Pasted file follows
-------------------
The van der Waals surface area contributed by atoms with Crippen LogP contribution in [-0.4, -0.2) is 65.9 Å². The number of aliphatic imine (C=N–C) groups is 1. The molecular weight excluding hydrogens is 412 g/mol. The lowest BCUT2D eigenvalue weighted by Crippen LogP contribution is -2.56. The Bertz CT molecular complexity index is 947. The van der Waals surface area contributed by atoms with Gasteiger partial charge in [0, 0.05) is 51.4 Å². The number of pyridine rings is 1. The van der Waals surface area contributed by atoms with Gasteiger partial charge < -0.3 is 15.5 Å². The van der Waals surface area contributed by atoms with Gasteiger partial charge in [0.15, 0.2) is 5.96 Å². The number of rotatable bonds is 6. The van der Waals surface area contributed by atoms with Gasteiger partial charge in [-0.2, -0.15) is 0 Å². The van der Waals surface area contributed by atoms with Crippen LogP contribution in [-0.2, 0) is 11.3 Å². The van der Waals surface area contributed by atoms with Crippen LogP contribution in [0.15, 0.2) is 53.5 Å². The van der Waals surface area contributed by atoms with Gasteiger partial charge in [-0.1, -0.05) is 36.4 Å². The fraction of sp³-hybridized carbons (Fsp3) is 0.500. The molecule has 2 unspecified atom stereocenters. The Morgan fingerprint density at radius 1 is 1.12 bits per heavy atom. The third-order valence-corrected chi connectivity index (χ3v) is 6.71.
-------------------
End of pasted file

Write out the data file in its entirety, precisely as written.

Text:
The van der Waals surface area contributed by atoms with Crippen LogP contribution in [-0.4, -0.2) is 65.9 Å². The number of aliphatic imine (C=N–C) groups is 1. The molecular weight excluding hydrogens is 412 g/mol. The lowest BCUT2D eigenvalue weighted by Crippen LogP contribution is -2.56. The Bertz CT molecular complexity index is 947. The van der Waals surface area contributed by atoms with Gasteiger partial charge in [0, 0.05) is 51.4 Å². The number of pyridine rings is 1. The van der Waals surface area contributed by atoms with Gasteiger partial charge < -0.3 is 15.5 Å². The van der Waals surface area contributed by atoms with Gasteiger partial charge in [0.15, 0.2) is 5.96 Å². The number of rotatable bonds is 6. The van der Waals surface area contributed by atoms with Gasteiger partial charge in [-0.2, -0.15) is 0 Å². The van der Waals surface area contributed by atoms with Crippen LogP contribution in [-0.2, 0) is 11.3 Å². The van der Waals surface area contributed by atoms with Crippen LogP contribution in [0.15, 0.2) is 53.5 Å². The van der Waals surface area contributed by atoms with Gasteiger partial charge in [-0.1, -0.05) is 36.4 Å². The fraction of sp³-hybridized carbons (Fsp3) is 0.500. The molecule has 2 unspecified atom stereocenters. The Morgan fingerprint density at radius 1 is 1.12 bits per heavy atom. The third-order valence-corrected chi connectivity index (χ3v) is 6.71.